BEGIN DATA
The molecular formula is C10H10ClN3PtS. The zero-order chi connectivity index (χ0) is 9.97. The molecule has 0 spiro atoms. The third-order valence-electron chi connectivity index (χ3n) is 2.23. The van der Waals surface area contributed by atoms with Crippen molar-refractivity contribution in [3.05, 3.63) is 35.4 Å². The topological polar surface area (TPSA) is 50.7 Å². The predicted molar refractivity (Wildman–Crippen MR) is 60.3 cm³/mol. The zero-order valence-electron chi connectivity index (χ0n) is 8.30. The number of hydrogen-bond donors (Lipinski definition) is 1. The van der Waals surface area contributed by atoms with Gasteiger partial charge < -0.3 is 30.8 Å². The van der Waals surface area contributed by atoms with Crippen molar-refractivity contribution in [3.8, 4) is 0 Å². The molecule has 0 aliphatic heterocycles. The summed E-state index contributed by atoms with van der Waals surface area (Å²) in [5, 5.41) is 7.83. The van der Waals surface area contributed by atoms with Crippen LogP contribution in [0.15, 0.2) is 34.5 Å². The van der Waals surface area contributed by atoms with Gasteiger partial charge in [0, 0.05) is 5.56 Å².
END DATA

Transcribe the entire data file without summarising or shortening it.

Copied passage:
The molecular formula is C10H10ClN3PtS. The zero-order chi connectivity index (χ0) is 9.97. The molecule has 0 spiro atoms. The third-order valence-electron chi connectivity index (χ3n) is 2.23. The van der Waals surface area contributed by atoms with Crippen molar-refractivity contribution in [3.05, 3.63) is 35.4 Å². The topological polar surface area (TPSA) is 50.7 Å². The predicted molar refractivity (Wildman–Crippen MR) is 60.3 cm³/mol. The zero-order valence-electron chi connectivity index (χ0n) is 8.30. The number of hydrogen-bond donors (Lipinski definition) is 1. The van der Waals surface area contributed by atoms with Gasteiger partial charge < -0.3 is 30.8 Å². The van der Waals surface area contributed by atoms with Crippen molar-refractivity contribution in [3.8, 4) is 0 Å². The molecule has 0 aliphatic heterocycles. The summed E-state index contributed by atoms with van der Waals surface area (Å²) in [5, 5.41) is 7.83. The van der Waals surface area contributed by atoms with Crippen LogP contribution in [0.15, 0.2) is 34.5 Å². The van der Waals surface area contributed by atoms with Gasteiger partial charge in [0, 0.05) is 5.56 Å².